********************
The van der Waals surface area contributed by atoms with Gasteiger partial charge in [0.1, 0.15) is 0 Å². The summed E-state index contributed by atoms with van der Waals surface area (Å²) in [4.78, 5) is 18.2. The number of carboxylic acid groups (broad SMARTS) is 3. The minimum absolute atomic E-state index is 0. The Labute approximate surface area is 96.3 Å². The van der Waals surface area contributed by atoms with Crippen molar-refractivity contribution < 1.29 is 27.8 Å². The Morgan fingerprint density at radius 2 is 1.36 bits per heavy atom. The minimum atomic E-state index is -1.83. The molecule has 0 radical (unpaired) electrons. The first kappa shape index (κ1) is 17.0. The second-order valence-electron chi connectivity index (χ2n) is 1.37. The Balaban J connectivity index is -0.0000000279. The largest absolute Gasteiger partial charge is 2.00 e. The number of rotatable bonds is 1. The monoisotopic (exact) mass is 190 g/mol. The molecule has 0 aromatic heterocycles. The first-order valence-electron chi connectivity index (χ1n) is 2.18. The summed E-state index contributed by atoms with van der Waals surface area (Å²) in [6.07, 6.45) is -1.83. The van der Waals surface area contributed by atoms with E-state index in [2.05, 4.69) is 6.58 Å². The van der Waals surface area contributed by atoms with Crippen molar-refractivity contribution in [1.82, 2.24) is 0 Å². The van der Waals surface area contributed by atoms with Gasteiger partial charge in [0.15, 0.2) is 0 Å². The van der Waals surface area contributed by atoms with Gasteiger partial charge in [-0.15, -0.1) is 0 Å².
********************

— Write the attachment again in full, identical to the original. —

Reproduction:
The van der Waals surface area contributed by atoms with Gasteiger partial charge in [0.1, 0.15) is 0 Å². The summed E-state index contributed by atoms with van der Waals surface area (Å²) in [4.78, 5) is 18.2. The number of carboxylic acid groups (broad SMARTS) is 3. The minimum absolute atomic E-state index is 0. The Labute approximate surface area is 96.3 Å². The van der Waals surface area contributed by atoms with Crippen molar-refractivity contribution < 1.29 is 27.8 Å². The Morgan fingerprint density at radius 2 is 1.36 bits per heavy atom. The minimum atomic E-state index is -1.83. The molecule has 0 radical (unpaired) electrons. The first kappa shape index (κ1) is 17.0. The second-order valence-electron chi connectivity index (χ2n) is 1.37. The Balaban J connectivity index is -0.0000000279. The largest absolute Gasteiger partial charge is 2.00 e. The number of rotatable bonds is 1. The monoisotopic (exact) mass is 190 g/mol. The molecule has 0 aromatic heterocycles. The first-order valence-electron chi connectivity index (χ1n) is 2.18. The summed E-state index contributed by atoms with van der Waals surface area (Å²) in [6.07, 6.45) is -1.83. The van der Waals surface area contributed by atoms with E-state index in [2.05, 4.69) is 6.58 Å². The van der Waals surface area contributed by atoms with Crippen molar-refractivity contribution in [1.82, 2.24) is 0 Å². The van der Waals surface area contributed by atoms with Gasteiger partial charge in [0.15, 0.2) is 0 Å². The van der Waals surface area contributed by atoms with Gasteiger partial charge in [-0.15, -0.1) is 0 Å².